We are working on the retroactive application. For now, think about the prospective use of Brooks because prior felony convictions have far-reaching and serious consequences.
A couple of examples:
Under USSG 2K2.1(a)(1)-(4), the base offense level for felon-in-possession increases for one or more prior convictions for certain felonies. A Kansas conviction for those offenses may not qualify if the client did not face a sentence of greater than 12 months. Moreover, under (b)(6), a four-level enhancement can apply if the weapon was used or possessed "in connection with another felony offense." The offense must be specified, and under Brooks may not be a felony.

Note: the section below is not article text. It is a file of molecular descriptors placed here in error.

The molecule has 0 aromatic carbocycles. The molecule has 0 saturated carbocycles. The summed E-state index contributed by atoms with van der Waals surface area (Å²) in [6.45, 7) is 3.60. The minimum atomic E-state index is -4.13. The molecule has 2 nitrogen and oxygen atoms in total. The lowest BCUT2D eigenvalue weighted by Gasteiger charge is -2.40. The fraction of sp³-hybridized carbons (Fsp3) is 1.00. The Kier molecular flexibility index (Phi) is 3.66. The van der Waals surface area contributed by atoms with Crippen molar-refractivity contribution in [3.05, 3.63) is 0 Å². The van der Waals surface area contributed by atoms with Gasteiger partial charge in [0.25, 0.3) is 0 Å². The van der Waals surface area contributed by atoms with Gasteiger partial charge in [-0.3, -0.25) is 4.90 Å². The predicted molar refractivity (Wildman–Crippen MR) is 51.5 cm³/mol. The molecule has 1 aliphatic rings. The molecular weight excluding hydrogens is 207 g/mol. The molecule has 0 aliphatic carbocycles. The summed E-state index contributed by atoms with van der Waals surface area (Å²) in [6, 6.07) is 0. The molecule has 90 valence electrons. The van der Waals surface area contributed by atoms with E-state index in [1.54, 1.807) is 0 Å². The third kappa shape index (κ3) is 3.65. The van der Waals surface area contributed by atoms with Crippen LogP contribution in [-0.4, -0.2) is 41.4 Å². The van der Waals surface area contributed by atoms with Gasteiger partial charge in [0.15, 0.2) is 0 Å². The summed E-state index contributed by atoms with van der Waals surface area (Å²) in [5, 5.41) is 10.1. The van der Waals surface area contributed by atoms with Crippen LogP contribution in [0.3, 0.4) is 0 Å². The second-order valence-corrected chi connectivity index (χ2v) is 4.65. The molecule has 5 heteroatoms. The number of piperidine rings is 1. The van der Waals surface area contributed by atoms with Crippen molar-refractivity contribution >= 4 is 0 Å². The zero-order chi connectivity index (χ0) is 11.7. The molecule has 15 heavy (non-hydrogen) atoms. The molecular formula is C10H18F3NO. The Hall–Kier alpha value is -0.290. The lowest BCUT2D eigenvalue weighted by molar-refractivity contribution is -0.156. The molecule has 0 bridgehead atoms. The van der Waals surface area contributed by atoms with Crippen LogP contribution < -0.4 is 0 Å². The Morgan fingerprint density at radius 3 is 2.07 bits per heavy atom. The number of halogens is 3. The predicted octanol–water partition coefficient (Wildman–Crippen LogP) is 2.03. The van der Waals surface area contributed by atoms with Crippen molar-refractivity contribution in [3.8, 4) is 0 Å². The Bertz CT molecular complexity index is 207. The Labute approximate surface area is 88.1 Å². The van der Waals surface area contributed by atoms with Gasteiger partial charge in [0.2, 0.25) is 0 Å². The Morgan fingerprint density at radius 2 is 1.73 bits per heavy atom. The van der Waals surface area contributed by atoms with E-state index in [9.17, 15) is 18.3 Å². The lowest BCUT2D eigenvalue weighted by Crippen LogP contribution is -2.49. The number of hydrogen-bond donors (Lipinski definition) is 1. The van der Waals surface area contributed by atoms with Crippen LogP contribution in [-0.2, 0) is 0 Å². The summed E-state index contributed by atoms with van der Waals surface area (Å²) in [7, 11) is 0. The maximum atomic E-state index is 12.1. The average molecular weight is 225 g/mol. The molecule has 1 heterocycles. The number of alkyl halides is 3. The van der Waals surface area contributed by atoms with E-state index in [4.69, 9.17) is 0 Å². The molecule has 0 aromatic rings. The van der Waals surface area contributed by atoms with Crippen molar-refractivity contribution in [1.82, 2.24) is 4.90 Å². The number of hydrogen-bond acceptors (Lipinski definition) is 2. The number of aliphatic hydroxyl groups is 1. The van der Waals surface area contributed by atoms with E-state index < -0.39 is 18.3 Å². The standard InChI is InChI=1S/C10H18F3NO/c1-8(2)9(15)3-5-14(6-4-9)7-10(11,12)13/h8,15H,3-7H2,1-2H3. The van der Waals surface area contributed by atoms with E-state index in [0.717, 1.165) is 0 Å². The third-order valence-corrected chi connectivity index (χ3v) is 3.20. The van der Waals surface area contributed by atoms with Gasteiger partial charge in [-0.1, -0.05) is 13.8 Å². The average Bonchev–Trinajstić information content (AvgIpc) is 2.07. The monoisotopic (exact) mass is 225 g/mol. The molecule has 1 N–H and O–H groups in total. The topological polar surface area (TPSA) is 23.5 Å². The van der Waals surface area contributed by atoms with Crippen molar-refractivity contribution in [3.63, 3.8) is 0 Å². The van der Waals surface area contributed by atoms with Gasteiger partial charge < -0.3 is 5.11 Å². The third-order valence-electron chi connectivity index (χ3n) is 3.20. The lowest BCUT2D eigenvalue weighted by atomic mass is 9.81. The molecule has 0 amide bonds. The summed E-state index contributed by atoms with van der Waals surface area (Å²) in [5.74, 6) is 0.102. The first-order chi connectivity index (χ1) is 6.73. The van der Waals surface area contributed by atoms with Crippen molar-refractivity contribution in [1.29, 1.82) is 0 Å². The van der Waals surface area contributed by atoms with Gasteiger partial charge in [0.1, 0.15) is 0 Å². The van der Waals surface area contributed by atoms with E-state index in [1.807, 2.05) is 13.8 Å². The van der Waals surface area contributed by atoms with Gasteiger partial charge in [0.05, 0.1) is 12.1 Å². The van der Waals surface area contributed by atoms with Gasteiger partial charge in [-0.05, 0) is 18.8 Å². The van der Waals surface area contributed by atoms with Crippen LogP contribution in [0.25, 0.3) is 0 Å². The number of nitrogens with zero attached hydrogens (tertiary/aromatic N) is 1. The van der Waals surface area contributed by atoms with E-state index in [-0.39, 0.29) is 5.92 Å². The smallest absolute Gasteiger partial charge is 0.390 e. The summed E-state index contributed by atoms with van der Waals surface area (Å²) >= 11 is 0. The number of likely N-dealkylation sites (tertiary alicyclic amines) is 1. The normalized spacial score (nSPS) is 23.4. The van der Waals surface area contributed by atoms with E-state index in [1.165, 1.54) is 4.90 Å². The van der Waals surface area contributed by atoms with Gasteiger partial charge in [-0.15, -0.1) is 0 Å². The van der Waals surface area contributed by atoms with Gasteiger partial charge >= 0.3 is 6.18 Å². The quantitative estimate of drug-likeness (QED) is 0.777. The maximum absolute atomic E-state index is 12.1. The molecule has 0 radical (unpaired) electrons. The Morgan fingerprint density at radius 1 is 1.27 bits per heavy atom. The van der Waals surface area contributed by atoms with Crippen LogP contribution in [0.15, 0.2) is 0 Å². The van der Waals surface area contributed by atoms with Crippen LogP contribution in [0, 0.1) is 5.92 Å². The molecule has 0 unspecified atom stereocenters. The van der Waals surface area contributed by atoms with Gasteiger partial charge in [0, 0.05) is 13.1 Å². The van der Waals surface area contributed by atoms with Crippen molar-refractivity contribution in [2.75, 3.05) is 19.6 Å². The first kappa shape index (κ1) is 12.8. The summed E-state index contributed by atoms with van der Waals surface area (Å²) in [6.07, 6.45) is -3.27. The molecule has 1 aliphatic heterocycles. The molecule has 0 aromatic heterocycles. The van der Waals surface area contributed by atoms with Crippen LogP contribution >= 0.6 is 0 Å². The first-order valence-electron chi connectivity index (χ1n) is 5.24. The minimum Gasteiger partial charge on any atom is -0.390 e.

Think about supervised release violations, too. The grade of the violation, as defined by USSG 7B1.1, determines the guideline range. Both Grade A and B violations may consider conduct that constitutes a felony -- an "offense punishable by a term of imprisonment exceeding one year." Again, that conduct must be identified. If it happens to fall into a grid box where the top number is 12, your client falls from a Class A to a Class C violation.